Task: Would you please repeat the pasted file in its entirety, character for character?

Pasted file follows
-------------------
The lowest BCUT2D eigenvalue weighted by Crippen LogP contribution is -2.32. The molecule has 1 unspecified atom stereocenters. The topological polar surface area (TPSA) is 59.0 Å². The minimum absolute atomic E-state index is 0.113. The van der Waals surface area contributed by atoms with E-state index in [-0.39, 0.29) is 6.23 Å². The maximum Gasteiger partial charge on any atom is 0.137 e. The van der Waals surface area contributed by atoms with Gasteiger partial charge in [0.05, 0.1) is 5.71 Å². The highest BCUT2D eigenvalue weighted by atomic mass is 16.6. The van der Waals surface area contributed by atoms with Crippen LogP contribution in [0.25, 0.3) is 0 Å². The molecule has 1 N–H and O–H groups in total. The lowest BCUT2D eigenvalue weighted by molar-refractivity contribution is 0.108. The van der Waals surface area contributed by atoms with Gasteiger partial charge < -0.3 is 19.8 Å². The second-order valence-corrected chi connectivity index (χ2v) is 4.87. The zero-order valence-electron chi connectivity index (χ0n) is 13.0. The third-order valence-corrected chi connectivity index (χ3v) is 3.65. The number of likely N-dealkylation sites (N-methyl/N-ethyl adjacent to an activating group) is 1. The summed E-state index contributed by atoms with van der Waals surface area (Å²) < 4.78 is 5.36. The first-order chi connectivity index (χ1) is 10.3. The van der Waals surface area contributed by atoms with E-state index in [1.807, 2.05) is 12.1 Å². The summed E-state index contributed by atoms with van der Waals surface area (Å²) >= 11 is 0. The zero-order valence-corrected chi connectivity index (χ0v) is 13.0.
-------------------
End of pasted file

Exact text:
The lowest BCUT2D eigenvalue weighted by Crippen LogP contribution is -2.32. The molecule has 1 unspecified atom stereocenters. The topological polar surface area (TPSA) is 59.0 Å². The minimum absolute atomic E-state index is 0.113. The van der Waals surface area contributed by atoms with E-state index in [-0.39, 0.29) is 6.23 Å². The maximum Gasteiger partial charge on any atom is 0.137 e. The van der Waals surface area contributed by atoms with Gasteiger partial charge in [0.05, 0.1) is 5.71 Å². The highest BCUT2D eigenvalue weighted by atomic mass is 16.6. The van der Waals surface area contributed by atoms with Crippen LogP contribution in [0.25, 0.3) is 0 Å². The molecule has 1 N–H and O–H groups in total. The lowest BCUT2D eigenvalue weighted by molar-refractivity contribution is 0.108. The van der Waals surface area contributed by atoms with Gasteiger partial charge < -0.3 is 19.8 Å². The second-order valence-corrected chi connectivity index (χ2v) is 4.87. The zero-order valence-electron chi connectivity index (χ0n) is 13.0. The third-order valence-corrected chi connectivity index (χ3v) is 3.65. The number of likely N-dealkylation sites (N-methyl/N-ethyl adjacent to an activating group) is 1. The summed E-state index contributed by atoms with van der Waals surface area (Å²) < 4.78 is 5.36. The first-order chi connectivity index (χ1) is 10.3. The van der Waals surface area contributed by atoms with E-state index in [1.807, 2.05) is 12.1 Å². The summed E-state index contributed by atoms with van der Waals surface area (Å²) >= 11 is 0. The zero-order valence-corrected chi connectivity index (χ0v) is 13.0.